Imagine a classroom where . . .
A Year One student says, “I can’t wait to see sloth bears at the zoo and show my brochure to the zookeeper. Maybe the sloth bear at the zoo is four times as big as me!”
A Year Five student asks, “I wonder if the tulips have bloomed in Alaska? I’ll send a message to our e-pals to find out.”
A high school student remarks, “The teleconference with the Gould Group will really boost the credibility of our research on waste reduction, maybe we could publish our report?”
A middle years teacher comments, “The organized chaos in my classroom has really paid off. My students have shown a deep understanding of ecosystems and created a newsletter on things everyone can do to protect our native species and habitats. They can’t wait to see their work displayed at the Community Center.”
With assessment and standards/syllabus outcomes at the forefront of learning, teachers use project approaches to engage students in authentic work and develop 21st- century skills of collaboration, problem solving and critical thinking. When well-designed, project-based curriculum can yield high quality results for students and a rewarding experience for teachers.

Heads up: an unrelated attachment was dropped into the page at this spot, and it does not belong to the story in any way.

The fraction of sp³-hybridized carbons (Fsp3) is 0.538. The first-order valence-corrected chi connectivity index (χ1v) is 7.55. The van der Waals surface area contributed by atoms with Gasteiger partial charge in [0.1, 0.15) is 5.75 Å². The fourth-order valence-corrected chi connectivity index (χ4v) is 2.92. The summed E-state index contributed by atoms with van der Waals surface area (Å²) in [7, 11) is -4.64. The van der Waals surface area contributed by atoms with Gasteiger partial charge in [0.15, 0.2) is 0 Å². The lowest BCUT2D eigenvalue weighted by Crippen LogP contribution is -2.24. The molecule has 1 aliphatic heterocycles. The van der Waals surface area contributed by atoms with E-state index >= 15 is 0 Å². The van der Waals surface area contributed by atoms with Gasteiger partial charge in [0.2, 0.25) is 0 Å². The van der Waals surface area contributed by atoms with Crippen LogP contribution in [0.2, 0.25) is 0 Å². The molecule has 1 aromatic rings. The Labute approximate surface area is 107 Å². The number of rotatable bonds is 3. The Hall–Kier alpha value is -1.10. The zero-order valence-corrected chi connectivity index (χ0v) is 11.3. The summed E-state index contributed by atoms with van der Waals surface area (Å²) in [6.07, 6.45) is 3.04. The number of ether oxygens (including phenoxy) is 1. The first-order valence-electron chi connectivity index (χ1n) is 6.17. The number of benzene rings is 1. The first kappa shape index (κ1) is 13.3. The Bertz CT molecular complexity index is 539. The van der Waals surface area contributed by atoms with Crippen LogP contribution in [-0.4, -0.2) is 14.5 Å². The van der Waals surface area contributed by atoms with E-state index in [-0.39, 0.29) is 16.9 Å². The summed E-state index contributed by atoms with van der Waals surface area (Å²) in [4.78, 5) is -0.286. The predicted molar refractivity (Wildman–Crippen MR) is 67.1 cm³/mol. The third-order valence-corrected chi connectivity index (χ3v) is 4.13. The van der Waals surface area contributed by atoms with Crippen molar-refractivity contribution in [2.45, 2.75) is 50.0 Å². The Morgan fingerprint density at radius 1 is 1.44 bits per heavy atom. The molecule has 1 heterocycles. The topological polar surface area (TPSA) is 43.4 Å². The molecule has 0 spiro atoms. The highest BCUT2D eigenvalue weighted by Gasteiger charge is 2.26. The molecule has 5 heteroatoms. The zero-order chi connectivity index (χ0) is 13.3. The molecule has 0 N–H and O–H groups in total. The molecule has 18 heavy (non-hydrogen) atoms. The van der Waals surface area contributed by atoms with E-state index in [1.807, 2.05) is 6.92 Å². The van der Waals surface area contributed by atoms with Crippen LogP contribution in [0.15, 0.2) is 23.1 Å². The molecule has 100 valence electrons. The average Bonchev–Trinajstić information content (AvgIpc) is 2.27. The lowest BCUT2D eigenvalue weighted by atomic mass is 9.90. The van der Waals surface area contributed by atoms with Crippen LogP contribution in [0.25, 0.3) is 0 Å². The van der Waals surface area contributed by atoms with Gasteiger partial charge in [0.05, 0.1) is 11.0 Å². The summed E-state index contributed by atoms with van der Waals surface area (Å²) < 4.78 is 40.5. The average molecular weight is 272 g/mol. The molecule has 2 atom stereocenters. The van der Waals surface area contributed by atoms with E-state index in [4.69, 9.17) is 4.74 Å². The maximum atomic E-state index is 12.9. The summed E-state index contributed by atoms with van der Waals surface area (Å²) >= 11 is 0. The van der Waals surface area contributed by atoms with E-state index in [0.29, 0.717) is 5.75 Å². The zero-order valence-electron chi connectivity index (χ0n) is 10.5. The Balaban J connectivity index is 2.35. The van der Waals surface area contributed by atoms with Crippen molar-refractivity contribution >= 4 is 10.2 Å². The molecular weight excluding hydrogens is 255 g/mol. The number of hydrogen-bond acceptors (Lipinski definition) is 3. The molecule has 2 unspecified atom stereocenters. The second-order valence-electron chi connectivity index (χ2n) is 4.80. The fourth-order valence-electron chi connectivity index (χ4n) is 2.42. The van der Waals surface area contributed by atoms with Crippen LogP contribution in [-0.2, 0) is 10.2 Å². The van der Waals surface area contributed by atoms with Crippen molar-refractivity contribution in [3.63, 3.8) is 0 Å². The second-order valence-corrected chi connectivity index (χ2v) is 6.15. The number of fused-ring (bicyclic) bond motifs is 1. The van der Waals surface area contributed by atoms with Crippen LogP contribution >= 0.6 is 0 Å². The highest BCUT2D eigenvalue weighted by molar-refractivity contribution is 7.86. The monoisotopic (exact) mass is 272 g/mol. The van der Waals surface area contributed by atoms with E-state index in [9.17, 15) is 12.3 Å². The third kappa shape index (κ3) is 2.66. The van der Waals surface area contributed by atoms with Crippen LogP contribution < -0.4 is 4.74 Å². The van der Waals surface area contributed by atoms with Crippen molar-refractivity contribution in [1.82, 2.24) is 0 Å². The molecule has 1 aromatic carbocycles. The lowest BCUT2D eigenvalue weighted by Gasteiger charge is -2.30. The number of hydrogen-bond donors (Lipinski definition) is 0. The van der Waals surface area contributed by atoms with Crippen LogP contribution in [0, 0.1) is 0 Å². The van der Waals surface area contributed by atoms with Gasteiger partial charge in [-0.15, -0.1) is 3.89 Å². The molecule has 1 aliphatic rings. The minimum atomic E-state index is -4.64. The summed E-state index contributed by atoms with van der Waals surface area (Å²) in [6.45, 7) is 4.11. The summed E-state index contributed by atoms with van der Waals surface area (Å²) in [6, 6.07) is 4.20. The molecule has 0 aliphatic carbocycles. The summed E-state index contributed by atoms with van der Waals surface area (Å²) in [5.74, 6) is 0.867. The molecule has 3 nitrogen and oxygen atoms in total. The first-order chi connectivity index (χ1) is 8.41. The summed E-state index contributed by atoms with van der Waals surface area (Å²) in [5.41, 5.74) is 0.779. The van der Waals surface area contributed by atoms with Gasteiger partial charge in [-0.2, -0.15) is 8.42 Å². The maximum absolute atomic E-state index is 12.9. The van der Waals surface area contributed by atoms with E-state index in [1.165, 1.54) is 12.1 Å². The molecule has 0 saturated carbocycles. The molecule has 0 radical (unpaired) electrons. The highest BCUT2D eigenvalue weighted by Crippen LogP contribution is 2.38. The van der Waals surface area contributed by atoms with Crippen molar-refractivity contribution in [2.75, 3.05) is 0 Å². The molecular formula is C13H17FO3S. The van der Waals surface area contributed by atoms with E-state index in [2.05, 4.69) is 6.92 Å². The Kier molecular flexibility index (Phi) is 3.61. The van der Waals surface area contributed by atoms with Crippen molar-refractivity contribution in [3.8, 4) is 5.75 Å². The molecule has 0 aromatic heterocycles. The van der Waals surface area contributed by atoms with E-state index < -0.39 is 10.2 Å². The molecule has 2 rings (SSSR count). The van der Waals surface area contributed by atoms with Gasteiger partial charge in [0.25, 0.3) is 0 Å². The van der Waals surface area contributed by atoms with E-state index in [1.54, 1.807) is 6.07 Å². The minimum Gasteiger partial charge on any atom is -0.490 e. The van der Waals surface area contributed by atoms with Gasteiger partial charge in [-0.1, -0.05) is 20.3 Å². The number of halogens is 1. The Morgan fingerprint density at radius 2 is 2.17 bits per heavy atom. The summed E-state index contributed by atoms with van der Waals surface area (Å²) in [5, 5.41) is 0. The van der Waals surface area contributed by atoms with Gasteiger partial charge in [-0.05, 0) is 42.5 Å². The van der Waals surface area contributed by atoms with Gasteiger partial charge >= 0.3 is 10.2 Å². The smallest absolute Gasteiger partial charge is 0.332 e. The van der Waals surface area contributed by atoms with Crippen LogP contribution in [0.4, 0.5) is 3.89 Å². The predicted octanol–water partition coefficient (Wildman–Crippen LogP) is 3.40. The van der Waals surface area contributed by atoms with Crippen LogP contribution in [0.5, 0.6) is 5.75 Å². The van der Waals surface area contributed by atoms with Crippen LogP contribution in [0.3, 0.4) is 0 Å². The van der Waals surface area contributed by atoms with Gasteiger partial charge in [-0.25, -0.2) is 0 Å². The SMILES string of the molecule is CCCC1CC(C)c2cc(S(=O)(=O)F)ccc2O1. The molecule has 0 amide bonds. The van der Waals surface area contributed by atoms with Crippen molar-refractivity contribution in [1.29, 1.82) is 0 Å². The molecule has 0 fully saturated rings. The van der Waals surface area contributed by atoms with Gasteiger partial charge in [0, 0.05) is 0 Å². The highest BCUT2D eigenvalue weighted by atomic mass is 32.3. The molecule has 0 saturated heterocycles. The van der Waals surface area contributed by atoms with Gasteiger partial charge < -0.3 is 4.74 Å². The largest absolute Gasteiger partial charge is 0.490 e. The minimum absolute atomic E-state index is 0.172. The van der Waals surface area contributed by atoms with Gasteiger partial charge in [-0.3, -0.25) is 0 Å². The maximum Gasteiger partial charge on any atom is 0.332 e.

Project-Based Learning Defined
Project-based learning is a student-centered, instructional model. It develops content area knowledge and skills through an extended task that promotes student inquiry and authentic demonstrations of learning in products and performances. Project-based curriculum is driven by important Curriculum-Framing Questions that tie standards/syllabus outcomes and higher-order thinking to real-world contexts.
Project-based units include varied instructional strategies to engage all students regardless of their learning style. Often students collaborate with outside experts and community members to answer questions and gain deeper meaning of the content. Technology is used to support learning. Throughout project work multiple types of assessment are embedded to ensure that students produce high quality work.
Characteristics of Projects >
Learn more about the design elements used in planning a project-based unit.
Planning Projects >
Get help with designing a project-based unit for your classroom. Find ideas and ways to improve your project-based units.
Curriculum-Framing Questions >
Learn more about how Essential, Unit, and Content Questions spark interest and guide learning to higher levels of student thinking and engagement.
Projects in Action >
Read about the shift from traditional instruction to project-based approaches. See examples of how teachers address challenges as they make the transition.